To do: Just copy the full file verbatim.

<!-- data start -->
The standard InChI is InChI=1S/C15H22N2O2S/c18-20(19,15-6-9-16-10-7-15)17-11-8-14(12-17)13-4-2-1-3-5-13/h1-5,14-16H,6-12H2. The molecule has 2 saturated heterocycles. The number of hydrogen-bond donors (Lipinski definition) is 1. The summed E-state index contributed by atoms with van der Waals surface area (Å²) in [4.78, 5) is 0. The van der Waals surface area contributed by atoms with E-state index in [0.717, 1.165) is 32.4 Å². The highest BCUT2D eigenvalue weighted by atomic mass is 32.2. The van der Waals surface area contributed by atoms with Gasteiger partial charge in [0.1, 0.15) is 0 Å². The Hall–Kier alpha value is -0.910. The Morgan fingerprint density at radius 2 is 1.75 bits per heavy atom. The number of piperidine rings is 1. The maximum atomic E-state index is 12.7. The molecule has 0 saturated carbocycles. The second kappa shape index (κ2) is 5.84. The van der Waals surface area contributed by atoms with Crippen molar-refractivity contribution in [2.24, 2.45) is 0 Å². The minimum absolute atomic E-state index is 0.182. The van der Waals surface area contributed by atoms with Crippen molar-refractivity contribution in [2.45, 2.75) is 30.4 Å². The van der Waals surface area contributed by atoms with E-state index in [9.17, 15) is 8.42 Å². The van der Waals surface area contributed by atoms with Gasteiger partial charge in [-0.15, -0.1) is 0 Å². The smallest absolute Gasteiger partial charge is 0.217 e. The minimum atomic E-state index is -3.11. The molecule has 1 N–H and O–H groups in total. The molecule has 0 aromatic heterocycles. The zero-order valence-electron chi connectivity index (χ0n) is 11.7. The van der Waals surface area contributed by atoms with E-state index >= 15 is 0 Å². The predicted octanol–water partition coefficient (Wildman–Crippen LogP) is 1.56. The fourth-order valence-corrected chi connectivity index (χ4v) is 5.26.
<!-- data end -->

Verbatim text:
The standard InChI is InChI=1S/C15H22N2O2S/c18-20(19,15-6-9-16-10-7-15)17-11-8-14(12-17)13-4-2-1-3-5-13/h1-5,14-16H,6-12H2. The molecule has 2 saturated heterocycles. The number of hydrogen-bond donors (Lipinski definition) is 1. The summed E-state index contributed by atoms with van der Waals surface area (Å²) in [4.78, 5) is 0. The van der Waals surface area contributed by atoms with E-state index in [0.717, 1.165) is 32.4 Å². The highest BCUT2D eigenvalue weighted by atomic mass is 32.2. The van der Waals surface area contributed by atoms with Gasteiger partial charge in [0.1, 0.15) is 0 Å². The Hall–Kier alpha value is -0.910. The Morgan fingerprint density at radius 2 is 1.75 bits per heavy atom. The number of piperidine rings is 1. The maximum atomic E-state index is 12.7. The molecule has 0 saturated carbocycles. The second kappa shape index (κ2) is 5.84. The van der Waals surface area contributed by atoms with Crippen molar-refractivity contribution in [2.24, 2.45) is 0 Å². The minimum absolute atomic E-state index is 0.182. The van der Waals surface area contributed by atoms with Crippen molar-refractivity contribution in [2.45, 2.75) is 30.4 Å². The van der Waals surface area contributed by atoms with E-state index in [9.17, 15) is 8.42 Å². The van der Waals surface area contributed by atoms with Gasteiger partial charge in [-0.15, -0.1) is 0 Å². The smallest absolute Gasteiger partial charge is 0.217 e. The minimum atomic E-state index is -3.11. The molecule has 1 N–H and O–H groups in total. The molecule has 0 aromatic heterocycles. The zero-order valence-electron chi connectivity index (χ0n) is 11.7. The van der Waals surface area contributed by atoms with E-state index >= 15 is 0 Å². The predicted octanol–water partition coefficient (Wildman–Crippen LogP) is 1.56. The fourth-order valence-corrected chi connectivity index (χ4v) is 5.26.